As indicated above, since the unit is operating without the alarm during the day, the attenuator would constantly cause the sensitivity of the receiver to switch from the normal value to the attenuated value and if the ambient conditions were high enough, the detector would remain triggered until the ambient factors decreased below what would be considered to be a safe level. Hence, the user would immediately be forewarned of a problem and could take steps to prevent that problem before setting the unit into its intrusion mode. In this manner, one is assured that there is an adequate margin of safety against a false alarm by the factor of fifty to seventy-five percent. This safety margin is sufficient to prevent false alarms from occurring due to changes in ambient conditions as above indicated, while further assuring that the receiver is operating with good sensitivity during the intrusion mode.
The problem solved by the above noted system is particularly of concern in a photo electric system to assure that an optimum amount of light always impinges upon the photocell. Thus, in the above described system, if one inadvertently moved the transmitter and so on, one may not notice a problem during daytime operation due to the high ambient light and further due to the fact that the alarm would be turned off. However, under these conditions, the receiver will not restore and hence, this will be noticed immediately prior to night time use.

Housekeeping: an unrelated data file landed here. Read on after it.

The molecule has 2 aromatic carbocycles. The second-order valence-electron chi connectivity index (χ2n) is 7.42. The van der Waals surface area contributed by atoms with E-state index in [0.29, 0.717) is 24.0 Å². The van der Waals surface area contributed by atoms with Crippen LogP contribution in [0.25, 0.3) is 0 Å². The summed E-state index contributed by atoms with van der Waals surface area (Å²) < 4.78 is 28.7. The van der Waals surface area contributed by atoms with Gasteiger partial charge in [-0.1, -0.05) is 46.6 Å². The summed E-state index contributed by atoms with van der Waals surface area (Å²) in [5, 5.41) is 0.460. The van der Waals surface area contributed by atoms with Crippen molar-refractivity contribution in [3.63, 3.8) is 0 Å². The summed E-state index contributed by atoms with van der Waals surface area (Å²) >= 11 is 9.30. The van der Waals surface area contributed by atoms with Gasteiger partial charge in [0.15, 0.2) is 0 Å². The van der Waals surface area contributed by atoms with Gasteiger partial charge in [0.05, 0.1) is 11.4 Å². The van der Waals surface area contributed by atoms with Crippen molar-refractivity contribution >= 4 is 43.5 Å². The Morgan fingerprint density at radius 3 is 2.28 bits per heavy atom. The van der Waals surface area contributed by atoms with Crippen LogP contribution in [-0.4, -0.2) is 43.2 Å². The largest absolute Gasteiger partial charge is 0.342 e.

It is noted that all electrical circuits contained in the block diagram of the FIG. 1 of this application depict conventional components known to those skilled in the art.
Thus, there are many examples of electronically controlled attenuators which can reduce the gain of a signal by any preselected factor to thus afford a gain reduction of fifty to seventy-five percent on one mode and no reduction in gain in an alternate mode. The utility to photo electric systems is particularly apparent in that such systems do not normally employ gain controllable amplifiers and hence, the user or the installer has no simple means to adjust the gain of the preamplifier or of the amplifiers to attempt to set the systems at optimum values in conjunction with the use of a test switch or similar device.
Referring to FIG. 2, there is shown a simple circuit by way of example of how the attenuator would operate as indicated above. The preamplifier, which is an ordinary amplifier circuit known in the art, has its output coupled to the input of a controllable attenuator consisting of resistor 20 and resistor 21.